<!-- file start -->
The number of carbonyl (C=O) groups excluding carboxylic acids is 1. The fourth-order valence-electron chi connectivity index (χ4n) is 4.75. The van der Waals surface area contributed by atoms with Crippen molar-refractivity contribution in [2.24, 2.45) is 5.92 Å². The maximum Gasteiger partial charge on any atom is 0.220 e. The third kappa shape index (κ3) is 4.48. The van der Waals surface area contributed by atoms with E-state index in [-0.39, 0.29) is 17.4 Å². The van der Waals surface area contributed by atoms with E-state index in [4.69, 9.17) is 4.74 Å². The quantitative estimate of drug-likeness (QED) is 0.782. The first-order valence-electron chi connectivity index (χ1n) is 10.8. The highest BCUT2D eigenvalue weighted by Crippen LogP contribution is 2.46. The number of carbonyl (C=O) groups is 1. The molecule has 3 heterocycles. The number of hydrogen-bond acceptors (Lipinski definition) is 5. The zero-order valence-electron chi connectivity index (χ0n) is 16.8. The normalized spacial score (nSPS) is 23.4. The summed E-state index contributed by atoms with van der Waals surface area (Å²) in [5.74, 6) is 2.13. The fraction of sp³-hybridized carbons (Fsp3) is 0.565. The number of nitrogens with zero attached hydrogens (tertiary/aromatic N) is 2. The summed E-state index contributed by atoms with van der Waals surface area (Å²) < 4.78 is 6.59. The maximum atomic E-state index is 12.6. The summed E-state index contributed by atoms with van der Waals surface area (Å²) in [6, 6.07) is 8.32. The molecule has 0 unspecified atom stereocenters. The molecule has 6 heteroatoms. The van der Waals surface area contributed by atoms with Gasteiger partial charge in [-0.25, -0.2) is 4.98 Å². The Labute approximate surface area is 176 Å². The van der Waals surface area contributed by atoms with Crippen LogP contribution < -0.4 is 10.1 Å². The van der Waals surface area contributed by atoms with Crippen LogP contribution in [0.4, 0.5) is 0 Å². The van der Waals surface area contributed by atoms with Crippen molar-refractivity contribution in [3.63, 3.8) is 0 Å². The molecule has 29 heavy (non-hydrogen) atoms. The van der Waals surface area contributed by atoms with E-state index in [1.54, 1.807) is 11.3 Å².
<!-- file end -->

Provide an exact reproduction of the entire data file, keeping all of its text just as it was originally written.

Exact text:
The number of carbonyl (C=O) groups excluding carboxylic acids is 1. The fourth-order valence-electron chi connectivity index (χ4n) is 4.75. The van der Waals surface area contributed by atoms with Crippen molar-refractivity contribution in [2.24, 2.45) is 5.92 Å². The maximum Gasteiger partial charge on any atom is 0.220 e. The third kappa shape index (κ3) is 4.48. The van der Waals surface area contributed by atoms with E-state index in [-0.39, 0.29) is 17.4 Å². The van der Waals surface area contributed by atoms with E-state index in [4.69, 9.17) is 4.74 Å². The quantitative estimate of drug-likeness (QED) is 0.782. The first-order valence-electron chi connectivity index (χ1n) is 10.8. The highest BCUT2D eigenvalue weighted by Crippen LogP contribution is 2.46. The number of carbonyl (C=O) groups is 1. The molecule has 3 heterocycles. The number of hydrogen-bond acceptors (Lipinski definition) is 5. The zero-order valence-electron chi connectivity index (χ0n) is 16.8. The normalized spacial score (nSPS) is 23.4. The summed E-state index contributed by atoms with van der Waals surface area (Å²) in [5.74, 6) is 2.13. The fraction of sp³-hybridized carbons (Fsp3) is 0.565. The number of nitrogens with zero attached hydrogens (tertiary/aromatic N) is 2. The summed E-state index contributed by atoms with van der Waals surface area (Å²) < 4.78 is 6.59. The maximum atomic E-state index is 12.6. The summed E-state index contributed by atoms with van der Waals surface area (Å²) in [6, 6.07) is 8.32. The molecule has 0 unspecified atom stereocenters. The molecule has 6 heteroatoms. The van der Waals surface area contributed by atoms with Gasteiger partial charge in [-0.25, -0.2) is 4.98 Å². The Labute approximate surface area is 176 Å². The van der Waals surface area contributed by atoms with Crippen LogP contribution < -0.4 is 10.1 Å². The van der Waals surface area contributed by atoms with Crippen LogP contribution in [0.4, 0.5) is 0 Å². The van der Waals surface area contributed by atoms with Crippen molar-refractivity contribution in [3.63, 3.8) is 0 Å². The molecule has 29 heavy (non-hydrogen) atoms. The van der Waals surface area contributed by atoms with E-state index in [1.54, 1.807) is 11.3 Å².